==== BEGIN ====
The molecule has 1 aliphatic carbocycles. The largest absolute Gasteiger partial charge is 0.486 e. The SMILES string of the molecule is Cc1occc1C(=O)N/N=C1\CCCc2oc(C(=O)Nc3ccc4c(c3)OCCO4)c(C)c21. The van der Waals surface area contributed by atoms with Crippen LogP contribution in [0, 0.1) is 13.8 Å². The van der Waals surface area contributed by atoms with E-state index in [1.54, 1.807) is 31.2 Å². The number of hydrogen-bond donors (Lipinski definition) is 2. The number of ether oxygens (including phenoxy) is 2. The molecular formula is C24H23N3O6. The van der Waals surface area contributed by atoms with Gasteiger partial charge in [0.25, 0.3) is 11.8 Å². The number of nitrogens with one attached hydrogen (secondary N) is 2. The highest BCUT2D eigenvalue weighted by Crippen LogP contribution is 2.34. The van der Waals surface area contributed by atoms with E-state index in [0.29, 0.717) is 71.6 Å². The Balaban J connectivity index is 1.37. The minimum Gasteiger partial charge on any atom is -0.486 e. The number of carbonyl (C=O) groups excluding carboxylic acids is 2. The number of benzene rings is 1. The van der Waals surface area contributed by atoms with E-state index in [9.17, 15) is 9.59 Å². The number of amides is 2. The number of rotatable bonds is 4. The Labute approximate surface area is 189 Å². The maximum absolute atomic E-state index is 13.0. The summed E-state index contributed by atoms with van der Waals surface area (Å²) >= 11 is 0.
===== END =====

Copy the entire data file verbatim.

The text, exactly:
The molecule has 1 aliphatic carbocycles. The largest absolute Gasteiger partial charge is 0.486 e. The SMILES string of the molecule is Cc1occc1C(=O)N/N=C1\CCCc2oc(C(=O)Nc3ccc4c(c3)OCCO4)c(C)c21. The van der Waals surface area contributed by atoms with Crippen LogP contribution in [0, 0.1) is 13.8 Å². The van der Waals surface area contributed by atoms with E-state index in [1.54, 1.807) is 31.2 Å². The number of hydrogen-bond donors (Lipinski definition) is 2. The number of ether oxygens (including phenoxy) is 2. The molecular formula is C24H23N3O6. The van der Waals surface area contributed by atoms with Gasteiger partial charge in [0.25, 0.3) is 11.8 Å². The number of nitrogens with one attached hydrogen (secondary N) is 2. The highest BCUT2D eigenvalue weighted by Crippen LogP contribution is 2.34. The van der Waals surface area contributed by atoms with E-state index in [0.29, 0.717) is 71.6 Å². The Balaban J connectivity index is 1.37. The minimum Gasteiger partial charge on any atom is -0.486 e. The number of carbonyl (C=O) groups excluding carboxylic acids is 2. The number of benzene rings is 1. The van der Waals surface area contributed by atoms with E-state index in [9.17, 15) is 9.59 Å². The number of amides is 2. The number of rotatable bonds is 4. The Labute approximate surface area is 189 Å². The maximum absolute atomic E-state index is 13.0. The summed E-state index contributed by atoms with van der Waals surface area (Å²) >= 11 is 0.